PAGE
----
If interested, please contact Arianna Christian at 913-588-0555 or firstname.lastname@example.org
Have a diagnosis of Alzheimer's disease
Have a study partner who has a close relationship with the participant and will attend study visits with the participant
Have not had any medication changes within the past 30 days
About the Study:
Researchers believe mitochondria (the part of your cells that produces energy) might be linked to symptoms of Alzheimer’s. Some studies have shown that patients with Alzheimer’s have reduced mitochondrial activity or have fewer mitochondria present in neurons (a type of cell that helps to send and receive nerve impulses). In this study, it is believed that by targeting mitochondria, we might learn more about its influence on Alzheimer’s symptoms.
Studies have shown that estrogen (a female hormone) may improve mitochondrial function. S-equol is a drug that acts like estrogen does on mitochondria, but it lacks estrogen’s feminizing effects. The S-equol in Alzheimer’s Disease (SEAD) trial, which was completed here at KUMC in 2016, found that S-equol may increase mitochondrial function in participants with Alzheimer’s.
By doing this study we hope to learn if S-equol causes an increase in mitochondrial activity. We also want to see if this drug is safe to take, if it helps with thinking, and if it increases mitochondrial activity in blood cells of people with Alzheimer’s.
What is Involved:
In order to participate in this study, you must have a study partner, someone who knows you well, typically a spouse, friend, or relative, who is willing to:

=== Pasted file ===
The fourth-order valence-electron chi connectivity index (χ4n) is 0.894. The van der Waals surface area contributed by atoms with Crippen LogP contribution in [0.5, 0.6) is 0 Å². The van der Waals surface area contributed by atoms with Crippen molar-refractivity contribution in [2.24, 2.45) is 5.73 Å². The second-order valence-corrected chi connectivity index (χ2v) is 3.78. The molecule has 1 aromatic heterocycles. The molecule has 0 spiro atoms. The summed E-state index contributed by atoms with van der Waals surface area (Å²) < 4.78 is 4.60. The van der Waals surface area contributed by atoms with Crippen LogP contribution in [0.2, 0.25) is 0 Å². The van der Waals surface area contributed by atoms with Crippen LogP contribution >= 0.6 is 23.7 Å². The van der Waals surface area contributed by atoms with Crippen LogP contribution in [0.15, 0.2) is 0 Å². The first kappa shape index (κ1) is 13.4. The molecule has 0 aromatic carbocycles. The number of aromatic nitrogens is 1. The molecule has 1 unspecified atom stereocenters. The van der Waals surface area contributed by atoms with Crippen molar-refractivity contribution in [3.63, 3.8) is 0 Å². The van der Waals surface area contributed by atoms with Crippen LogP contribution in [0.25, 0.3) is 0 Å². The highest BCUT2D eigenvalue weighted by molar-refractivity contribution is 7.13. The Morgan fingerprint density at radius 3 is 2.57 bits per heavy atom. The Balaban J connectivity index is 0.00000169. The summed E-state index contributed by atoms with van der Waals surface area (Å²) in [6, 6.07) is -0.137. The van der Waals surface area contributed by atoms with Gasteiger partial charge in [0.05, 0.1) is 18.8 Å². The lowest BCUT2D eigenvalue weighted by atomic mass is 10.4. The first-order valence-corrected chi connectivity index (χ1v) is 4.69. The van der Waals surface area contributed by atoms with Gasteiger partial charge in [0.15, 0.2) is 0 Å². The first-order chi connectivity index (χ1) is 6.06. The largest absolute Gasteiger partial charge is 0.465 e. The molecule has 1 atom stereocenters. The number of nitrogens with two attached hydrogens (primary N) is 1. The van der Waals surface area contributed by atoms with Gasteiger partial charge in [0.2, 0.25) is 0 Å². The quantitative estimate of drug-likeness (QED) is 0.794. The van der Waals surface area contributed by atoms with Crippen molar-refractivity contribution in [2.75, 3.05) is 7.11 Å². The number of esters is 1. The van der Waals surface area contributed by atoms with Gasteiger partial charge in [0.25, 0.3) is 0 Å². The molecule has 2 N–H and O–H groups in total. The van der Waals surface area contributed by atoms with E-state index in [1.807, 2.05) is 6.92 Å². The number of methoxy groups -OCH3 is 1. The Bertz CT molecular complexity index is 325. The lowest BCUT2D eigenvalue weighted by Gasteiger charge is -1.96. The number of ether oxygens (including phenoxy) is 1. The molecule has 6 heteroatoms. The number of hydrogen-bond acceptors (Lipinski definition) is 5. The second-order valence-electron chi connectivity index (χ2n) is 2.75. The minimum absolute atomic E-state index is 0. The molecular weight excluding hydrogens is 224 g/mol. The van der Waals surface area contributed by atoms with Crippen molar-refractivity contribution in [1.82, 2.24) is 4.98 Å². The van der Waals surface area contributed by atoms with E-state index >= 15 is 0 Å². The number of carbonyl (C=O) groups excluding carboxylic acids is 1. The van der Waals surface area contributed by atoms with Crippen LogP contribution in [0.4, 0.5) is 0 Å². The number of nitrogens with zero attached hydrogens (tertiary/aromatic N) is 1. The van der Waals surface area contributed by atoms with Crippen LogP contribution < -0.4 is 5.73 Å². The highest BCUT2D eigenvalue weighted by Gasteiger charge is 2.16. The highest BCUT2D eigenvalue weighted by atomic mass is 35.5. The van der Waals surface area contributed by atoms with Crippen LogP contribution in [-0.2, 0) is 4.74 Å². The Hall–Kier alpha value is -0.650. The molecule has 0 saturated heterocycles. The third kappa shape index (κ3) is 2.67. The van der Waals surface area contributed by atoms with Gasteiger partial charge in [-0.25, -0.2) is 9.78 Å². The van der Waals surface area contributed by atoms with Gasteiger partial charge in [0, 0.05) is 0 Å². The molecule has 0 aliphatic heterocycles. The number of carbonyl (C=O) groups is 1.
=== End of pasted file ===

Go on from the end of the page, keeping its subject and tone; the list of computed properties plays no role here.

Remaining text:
Accompany you to all clinic visits
Be willing to answer questions regarding any changes in your health/ well-being and/or any changes in your medications
Ensure your study medication is taken as prescribed.
You will first undergo a Screening Visit, at which time, all information that is needed to determine if you meet the treatment part of the study’s criteria is collected. During this visit, a study clinician will meet with you to discuss the APOE 4 gene, why you are being tested for the gene, and what impact learning you are an APOE 4 carrier or non-carrier may have for you and your family.
Approximately one month later, all participants in this study are asked to return for a second visit. At this second visit, you will be told whether you are an APOE 4 carrier or non-carrier. If you are a carrier, you will not be told whether you carry one or two copies of the APOE 4 gene. Based on current research, it is expected that you will have about a 50% chance of having an APOE 4 version of the APOE gene. Any further questions you may have about your APOE genes will be answered.
You will be asked to help us better understand mitochondrial activity and its potential relationship to thinking abilities and Alzheimer’s by undergoing some pen and paper thinking tests. These tests will take about 1 hour to complete.
If you are found to be an APOE 4 carrier, your participation in this study will stop at that point. If you are found to be an APOE 4 non-carrier, you will undergo the same pen and paper thinking tests as the APOE 4 carriers, but you will also qualify to enroll in the study and receive the study treatment. If you enroll in the trial, you may continue to take any medications that you are currently taking for Alzheimer’s disease.
If you are an APOE 4 non-carrier, you will enter the treatment phase of the study, which lasts approximately 2 months. You will be randomly assigned (like flipping a coin) to one of 2 groups. A computer will decide which group you are in.
Group 1: Receive S-equol, 50mg twice daily between Visit 2 and Visit 3 and placebo between Visit 3 and Visit 4
Group 2: Receive Placebo between Visit 2 and Visit 3 and S-equol between Visit 3 and Visit 4.
University of Kansas Alzheimer's Disease Center
4350 Shawnee Mission Parkway
Kansas City KS 66205